Now, if only I can make it back to Chicago with my sanity.

The Peanut Revelation

School is tough these days, all on top of the extra responsibilities like parenting, eating, and ignoring the horrific dustbunnies stalking us beneath the furniture.  Casey is now in school three nights per week, and I’m gone to school four days per week.

Now that I’m on frequent solo flights with the five year old, my cooking skills (always questionable) face an onslaught of Kindergarten taste trials, which ought to terrify even the most stalwart of chefs.

On Monday, I went with an old standby: 

Kraft Blue Box Mac and Cheese.  Aleesa mentioned to me how tired she was of macaroni, and I agreed, swearing to do better tomorrow.

So Tuesday, I ventured forth into that male domain,

the BBQ.  Aleesa then informed me she didn’t like black on her hot dogs, and how she wished Daddy was home to “play with the fire.”  I agreed, as I blew out the flames engulfing the chicken breasts.

But tonight, I was just too tired to attempt any culinary acrobatics, so we walked down the street to Five Guys, a burger joint with the catchy addition of all-you-can-eat bulk peanuts.

Aleesa and I sat there shelling legumes to Yes’s Owner of a Lonely Heart pumping out of the overhead speakers.  As our heads bobbed in unison, I caught a fleeting glance of the young woman sitting across from me, her Princess sunglasses perched on her head holding her hair out of her eyes, just like mine.  Her forehead wrinkled as she struggled to crack open another nut, and I froze, transfixed at the sight.

For just a moment, I wasn’t the parent scolding the rowdy five year old for screwing around.  I wasn’t warning her to wait for me at the crosswalk, or not to fall down on the pavement.  I didn’t have to remind her to be nice, say please and thank you, or chew with her mouth closed.  In that second, I realized that if Casey and I can stick it out through the hard times, struggling through school, selling plasma to buy groceries, and arguing over what to do when the loan money runs out, I’ll have a beautiful lady to hang out with, one who enjoys the music I enjoy, loves the food I love, and has an infinite fascination with minute work like picking the crusty shells off  peanuts, just like I used to do with my own Dad.

Who says fast food is bad for you?

Just a Quick One

Casey and I are taking an all day Greek Mythology class together on Saturdays, and I try to pack our lunch instead of overpaying for it at the school’s Cafe.  After Friday’s dinner, I had a leftover chicken breast and a few rolls so I stored them in one of my highest quality Tupperware containers:

Hey don't knock it, I have a matched set.

We went to bed a little late and as a result, woke up late in a mind fog. I grabbed lunch out of the fridge, we threw books into bags, gave the dogs a quick walk outside, then scrambled out the front door. We hurried to the train, but still made it to class a few minutes late.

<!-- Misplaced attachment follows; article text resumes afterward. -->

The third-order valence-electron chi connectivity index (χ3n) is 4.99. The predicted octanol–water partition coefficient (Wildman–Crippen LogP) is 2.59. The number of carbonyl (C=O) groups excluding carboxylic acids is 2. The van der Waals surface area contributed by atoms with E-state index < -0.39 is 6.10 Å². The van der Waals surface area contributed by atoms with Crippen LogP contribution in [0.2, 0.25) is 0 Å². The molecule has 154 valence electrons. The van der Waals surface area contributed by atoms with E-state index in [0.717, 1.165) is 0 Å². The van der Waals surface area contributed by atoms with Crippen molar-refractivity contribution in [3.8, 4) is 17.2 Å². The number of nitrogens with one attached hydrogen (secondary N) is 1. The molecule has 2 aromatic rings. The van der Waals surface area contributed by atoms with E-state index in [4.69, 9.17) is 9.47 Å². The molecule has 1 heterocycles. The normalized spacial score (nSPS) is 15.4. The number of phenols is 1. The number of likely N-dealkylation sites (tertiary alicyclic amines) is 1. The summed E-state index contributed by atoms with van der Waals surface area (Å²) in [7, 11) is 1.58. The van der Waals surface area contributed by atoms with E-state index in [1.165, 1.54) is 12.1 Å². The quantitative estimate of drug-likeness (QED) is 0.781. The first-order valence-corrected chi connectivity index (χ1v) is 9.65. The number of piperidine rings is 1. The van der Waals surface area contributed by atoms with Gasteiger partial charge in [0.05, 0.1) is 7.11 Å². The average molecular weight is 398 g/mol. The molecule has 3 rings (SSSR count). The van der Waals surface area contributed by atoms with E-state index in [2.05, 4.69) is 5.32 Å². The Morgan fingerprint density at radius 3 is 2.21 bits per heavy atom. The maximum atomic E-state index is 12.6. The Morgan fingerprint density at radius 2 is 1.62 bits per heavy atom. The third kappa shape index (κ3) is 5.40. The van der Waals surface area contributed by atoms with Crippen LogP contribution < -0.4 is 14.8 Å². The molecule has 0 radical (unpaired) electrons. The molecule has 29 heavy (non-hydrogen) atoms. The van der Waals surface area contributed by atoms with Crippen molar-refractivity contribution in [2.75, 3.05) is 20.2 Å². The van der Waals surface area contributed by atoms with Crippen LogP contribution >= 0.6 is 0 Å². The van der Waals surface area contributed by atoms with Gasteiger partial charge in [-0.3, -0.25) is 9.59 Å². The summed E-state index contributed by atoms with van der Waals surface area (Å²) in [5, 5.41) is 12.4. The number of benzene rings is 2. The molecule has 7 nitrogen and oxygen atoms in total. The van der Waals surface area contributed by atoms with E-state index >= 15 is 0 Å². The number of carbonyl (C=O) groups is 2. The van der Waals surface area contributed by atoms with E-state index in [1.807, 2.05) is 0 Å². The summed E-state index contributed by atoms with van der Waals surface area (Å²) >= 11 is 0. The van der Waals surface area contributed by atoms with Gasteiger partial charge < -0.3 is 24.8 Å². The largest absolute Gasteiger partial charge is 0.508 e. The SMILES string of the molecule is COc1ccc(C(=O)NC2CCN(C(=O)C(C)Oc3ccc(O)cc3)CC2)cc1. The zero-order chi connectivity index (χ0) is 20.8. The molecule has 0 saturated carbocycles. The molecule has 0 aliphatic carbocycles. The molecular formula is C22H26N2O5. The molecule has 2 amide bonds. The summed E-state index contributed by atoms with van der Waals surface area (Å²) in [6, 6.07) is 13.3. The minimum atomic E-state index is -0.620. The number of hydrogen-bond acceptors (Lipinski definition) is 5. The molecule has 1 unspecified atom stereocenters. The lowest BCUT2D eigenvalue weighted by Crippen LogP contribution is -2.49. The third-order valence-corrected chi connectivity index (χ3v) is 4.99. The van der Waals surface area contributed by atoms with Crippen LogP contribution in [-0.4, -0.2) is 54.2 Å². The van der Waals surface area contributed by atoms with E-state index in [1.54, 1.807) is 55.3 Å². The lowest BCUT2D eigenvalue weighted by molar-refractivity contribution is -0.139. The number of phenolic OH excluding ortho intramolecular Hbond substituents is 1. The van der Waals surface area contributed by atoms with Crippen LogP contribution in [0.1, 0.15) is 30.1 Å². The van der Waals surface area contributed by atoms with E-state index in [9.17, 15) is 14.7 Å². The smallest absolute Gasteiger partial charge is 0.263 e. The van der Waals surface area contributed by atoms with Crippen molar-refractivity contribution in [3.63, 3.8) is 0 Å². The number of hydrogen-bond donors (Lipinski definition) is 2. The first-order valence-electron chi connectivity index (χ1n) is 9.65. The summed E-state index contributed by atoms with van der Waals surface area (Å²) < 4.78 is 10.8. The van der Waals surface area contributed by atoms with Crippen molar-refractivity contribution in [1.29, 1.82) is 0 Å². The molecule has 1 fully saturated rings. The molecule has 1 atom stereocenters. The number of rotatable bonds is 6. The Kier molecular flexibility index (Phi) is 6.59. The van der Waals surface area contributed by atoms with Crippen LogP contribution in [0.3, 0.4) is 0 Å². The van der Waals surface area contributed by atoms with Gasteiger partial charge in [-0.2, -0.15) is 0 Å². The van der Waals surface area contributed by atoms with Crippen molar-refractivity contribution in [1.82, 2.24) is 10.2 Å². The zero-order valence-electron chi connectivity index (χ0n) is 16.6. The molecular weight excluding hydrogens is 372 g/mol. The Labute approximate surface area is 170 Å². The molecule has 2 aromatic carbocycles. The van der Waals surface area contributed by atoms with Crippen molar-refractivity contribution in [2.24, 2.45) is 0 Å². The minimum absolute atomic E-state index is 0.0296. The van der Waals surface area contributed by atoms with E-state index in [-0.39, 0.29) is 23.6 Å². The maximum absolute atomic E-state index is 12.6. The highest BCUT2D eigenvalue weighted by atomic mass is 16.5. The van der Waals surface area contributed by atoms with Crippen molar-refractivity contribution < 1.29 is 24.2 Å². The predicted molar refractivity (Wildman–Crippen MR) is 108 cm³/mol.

Come lunch time, we went downstairs to the Cafe, each bought a drink, and settled down for a nice lunch of sliced chicken breast on crusty sourdough rolls.
I opened the tupperware, and much to my dismay, saw this:

In all the morning’s groggy hurry, I grabbed the butter tub instead of the lunch.  So we sat in the middle of Northwestern University’s Cafe staring hungrily at a 45 oz. tub of butter.

(Many thanks to my friend Jolene, who bought us real food instead!)

So typical these days…*sigh*

Sorry for the prolonged absence.  Don’t give up on me yet guys–my class load backs off this week and I’ll try to start posting regularly again soon!

A Word About Mothers

It’s hard to be a Mom.

Being a Mom means caring for another small person more than yourself. It means putting everyone else ahead, picking up the toys, washing the laundry, folding the laundry, putting the laundry away. Make dinner. Run the bathtub. Wash the hair, rinse the hair, brush the tangles out of the hair. Buy new clothes, and new shoes again this month since the old ones don’t fit anymore.  Being a Mom to a young child is a never ending race to make sure they get everything they need, most of what they want, and then a few surprises just because you love them.

Being a Mom of an older child takes twice as much patience but just as much effort.  Worse, that cute little person is now a much bigger little person who hates you half of the time, and spends the rest of the time thinking you’re an idiot.  It’s still doing the laundry, picking up the dirty dishes, and making dinner.  It’s still buying clothes and shoes, not because they don’t fit but because “MOM!  EVERYONE ELSE HAS IT!”  It involves driving to this practice or that mall.  Parties, sleepovers, functions, and get-togethers.  Being a Mom is like driving a cab in Chicago.  Without the tips.

Being a Mom means taking all of the blame and none of the glory.  When they succeed, it is in spite of you.  When they fail, it is because of you.  You usher them through an early life of lurking illnesses and unseen dangers.  You thank God when they make it to adulthood safely.  You’d trade your soul to the devil just to get them there.

Being a Mom is the best job on the planet!  If you forget, pull out the handprints pressed in clay, the homemade cards, the macaroni noodle necklaces, and the pottery ashtray.  You are the reason.  Some person, no matter how frustrating, or how annoying, no matter how much they hate you, or think you are an idiot, thought of you first when their teacher asked them to create a gift for someone they loved.  You get the seat closest to the bride and groom, and you’re always the first called on the telephone, whether the message is good or bad.